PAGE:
Depending on where the coffee is grown, and what equipment the producers have available, post-harvest processing can be tackled in different ways. The co-operatives we work with have invested in micromills to allow them to control the processing and influence the quality.  Considerations that affect their choice of processing include the cost of the infrastructure, availability of water, and the volume of coffee they need to handle through the machinery. Pascale reports on the systems she’s seen in operation at some of the farms we work with.


A micromill can be as small and compact as this one, located at Beneficio don Sergio. This machine depulps the coffee, and removes the fleshy layer so that coffee is ready to be dried in the sun on raised  or “African” drying beds.  

The mill allows producers to process three types of coffee; red honey, yellow honey and “fully washed” (meaning that it’s what is called machine-assisted wet processing.)  Each type is determined by the amount of pulp retained on the bean. The greater the amount of  pulp that is left, dries to a leave red sticky coating on the surface of the bean – it looks like Sugar Puffs breakfast cereal. Having their own micromill means that the producers retain quality control and can craft their coffee to create what specialty roasters want. 

This is what the inside of the micromill looks like. It contains a a pulping machine which removes the skin of the fruit and a demucilage machine. After removing the skin, this depulper takes off as much of the fruity mucilage layer as required. Removing mucilage by machine is easier and more predictable than removing it by fermenting and washing.  Low-water useage machines make the process less water intensive and more environmental friendly.

Fermentation is not used to separate the bean from the remainder of the pulp (as in done in for example washed coffees in Guatemala); rather, this is done through mechanical scrubbing. After removing the mucilage the coffee is ready to be dried.

Dry Mills

This is an example of a dry mill. Once beans are dried, it is called “parchment” coffee. To process parchment into the green beans ready for roasting, all of the layers need to be removed from the beans (this process is called hulling). Occasionally, beans may be polished in a machine designed to remove that last little bit of silver skin.

Beans are then graded and sorted, first by size, then by density. Beans are sorted by hand and mechanically as they pass by on a conveyor belt or by an air jet that separates lighter (inferior) beans from heavier ones. There are also machines with an infrared eye that detect the colour of the bean, separating inferior black beans. Union buys only Specialty grade quality beans. Secondary quality coffee might go to commodity or national markets. When producers process the beans themselves, they can monitor and craft the quality and don’t have to worry about inferior beans from other  outside farms being added to their production.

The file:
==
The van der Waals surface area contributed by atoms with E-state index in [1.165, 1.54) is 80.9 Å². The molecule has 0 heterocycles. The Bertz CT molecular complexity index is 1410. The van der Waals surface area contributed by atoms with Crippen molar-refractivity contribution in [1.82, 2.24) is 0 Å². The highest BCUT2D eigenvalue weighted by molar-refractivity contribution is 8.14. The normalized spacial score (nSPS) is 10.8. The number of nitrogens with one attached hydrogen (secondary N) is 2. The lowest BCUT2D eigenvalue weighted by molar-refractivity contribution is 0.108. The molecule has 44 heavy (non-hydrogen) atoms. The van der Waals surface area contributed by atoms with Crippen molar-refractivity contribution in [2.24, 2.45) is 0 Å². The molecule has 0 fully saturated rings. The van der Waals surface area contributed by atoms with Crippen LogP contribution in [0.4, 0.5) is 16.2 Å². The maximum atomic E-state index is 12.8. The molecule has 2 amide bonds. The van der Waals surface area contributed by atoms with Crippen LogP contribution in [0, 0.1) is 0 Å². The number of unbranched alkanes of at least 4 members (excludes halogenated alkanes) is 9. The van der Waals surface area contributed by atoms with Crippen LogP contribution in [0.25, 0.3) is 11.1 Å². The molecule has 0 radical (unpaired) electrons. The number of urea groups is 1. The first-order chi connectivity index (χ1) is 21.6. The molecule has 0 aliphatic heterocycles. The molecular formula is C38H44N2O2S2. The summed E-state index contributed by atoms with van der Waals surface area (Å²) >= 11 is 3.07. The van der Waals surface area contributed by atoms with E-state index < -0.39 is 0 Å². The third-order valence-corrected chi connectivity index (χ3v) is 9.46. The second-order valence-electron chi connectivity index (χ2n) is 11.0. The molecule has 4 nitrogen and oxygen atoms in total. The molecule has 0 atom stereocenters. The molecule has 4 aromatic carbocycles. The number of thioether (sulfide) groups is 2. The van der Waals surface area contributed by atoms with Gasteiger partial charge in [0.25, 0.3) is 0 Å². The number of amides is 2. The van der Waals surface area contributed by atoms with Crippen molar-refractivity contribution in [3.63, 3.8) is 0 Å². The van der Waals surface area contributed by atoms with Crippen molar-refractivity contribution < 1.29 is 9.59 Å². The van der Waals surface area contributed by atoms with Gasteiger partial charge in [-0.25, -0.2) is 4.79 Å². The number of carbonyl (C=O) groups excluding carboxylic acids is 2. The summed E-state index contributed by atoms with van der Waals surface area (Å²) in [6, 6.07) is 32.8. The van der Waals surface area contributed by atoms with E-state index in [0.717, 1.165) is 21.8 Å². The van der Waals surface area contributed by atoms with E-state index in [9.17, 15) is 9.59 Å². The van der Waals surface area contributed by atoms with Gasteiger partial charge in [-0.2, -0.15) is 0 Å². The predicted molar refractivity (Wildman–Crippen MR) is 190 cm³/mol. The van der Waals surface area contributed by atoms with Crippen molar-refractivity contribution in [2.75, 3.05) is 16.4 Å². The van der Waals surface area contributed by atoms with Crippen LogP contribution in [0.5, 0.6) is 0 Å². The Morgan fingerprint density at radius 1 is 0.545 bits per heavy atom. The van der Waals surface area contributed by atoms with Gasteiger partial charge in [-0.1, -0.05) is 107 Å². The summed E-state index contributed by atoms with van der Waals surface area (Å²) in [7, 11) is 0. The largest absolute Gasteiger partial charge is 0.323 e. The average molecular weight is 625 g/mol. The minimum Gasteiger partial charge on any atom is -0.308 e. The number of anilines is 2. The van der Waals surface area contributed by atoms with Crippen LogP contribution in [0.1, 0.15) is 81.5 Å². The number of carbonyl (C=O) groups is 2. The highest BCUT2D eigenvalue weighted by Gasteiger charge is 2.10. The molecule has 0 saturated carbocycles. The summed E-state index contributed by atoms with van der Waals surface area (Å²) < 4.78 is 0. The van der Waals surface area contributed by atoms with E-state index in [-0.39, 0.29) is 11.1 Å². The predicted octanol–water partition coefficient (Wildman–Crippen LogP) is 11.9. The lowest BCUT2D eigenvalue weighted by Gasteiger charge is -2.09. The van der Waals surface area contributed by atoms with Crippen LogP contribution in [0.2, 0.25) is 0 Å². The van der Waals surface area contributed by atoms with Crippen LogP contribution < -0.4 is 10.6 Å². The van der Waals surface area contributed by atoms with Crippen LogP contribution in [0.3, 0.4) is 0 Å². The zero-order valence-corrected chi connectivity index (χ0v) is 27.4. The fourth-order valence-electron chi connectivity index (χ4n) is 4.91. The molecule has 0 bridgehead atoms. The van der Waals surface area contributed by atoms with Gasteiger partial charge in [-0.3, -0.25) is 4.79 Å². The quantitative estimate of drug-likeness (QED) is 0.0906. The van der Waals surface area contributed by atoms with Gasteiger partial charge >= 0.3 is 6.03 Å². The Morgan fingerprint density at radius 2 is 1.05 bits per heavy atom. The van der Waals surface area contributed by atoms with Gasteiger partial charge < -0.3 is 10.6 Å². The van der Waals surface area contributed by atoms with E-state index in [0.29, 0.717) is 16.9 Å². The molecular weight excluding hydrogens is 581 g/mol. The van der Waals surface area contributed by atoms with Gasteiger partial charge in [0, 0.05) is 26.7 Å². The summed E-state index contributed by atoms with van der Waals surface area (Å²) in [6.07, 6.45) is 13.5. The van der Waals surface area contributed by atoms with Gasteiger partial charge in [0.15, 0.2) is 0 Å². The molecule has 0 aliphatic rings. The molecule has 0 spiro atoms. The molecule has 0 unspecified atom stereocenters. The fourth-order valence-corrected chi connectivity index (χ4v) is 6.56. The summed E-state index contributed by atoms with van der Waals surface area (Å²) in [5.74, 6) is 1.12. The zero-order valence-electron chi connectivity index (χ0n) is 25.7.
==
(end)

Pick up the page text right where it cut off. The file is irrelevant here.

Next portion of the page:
Wet Mills

This is a depulper at Don Cesar de Leon’s mill in La Libertad, Guatemala. Coffee must be depulped to remove the skin and fruit surrounding the bean. Some producers use motorized depulpers where others need to depulp by hand. When the skin is removed, unwashed parchment coffee goes through a sieve to separate beans that are not depulped correctly or have another defect. These cherries are collected in the blue basket.

Coffee needs to be processed the same day that’s it’s picked. Pickers can work from around 6:00am until 4:00pm, then have to start the processing if there isn’t enough labour. If there is a lot of coffee, this means that there is work until late at night! After depulping, the beans are fermented in a fermentation tank. The fermentation process should be watched carefully but usually takes around 24 hours depending upon weather conditions.

The mucilaginous pulp is removed by a fermentation stage that breaks down the mucilage by enzymatic activity to produce beans which have a rough surface. Care needs to be taken to control the correct length of time for this stage which  is determined mostly by environmental temperature; too long leads to over-fermentation and negative attributes in the cup. After fermentation beans are washed in clean water to produce “squeaky clean” parchment coffee; rubbing a handful of beans together creates a squeaky sound because all the  slimy mucilage has been removed.  After that the coffee is washed in these troughs, called correteos.

Manual depulping

The red and yellow coffee cherry skins you see here are dried to be used as organic fertilizer for coffee plants or garden crops. The blue basket contains undried parchment that still needs to be fermented and washed to remove the honey. Manual depulpers like this, process much less volume per day than the mechanical machines that have a motor or dynamo.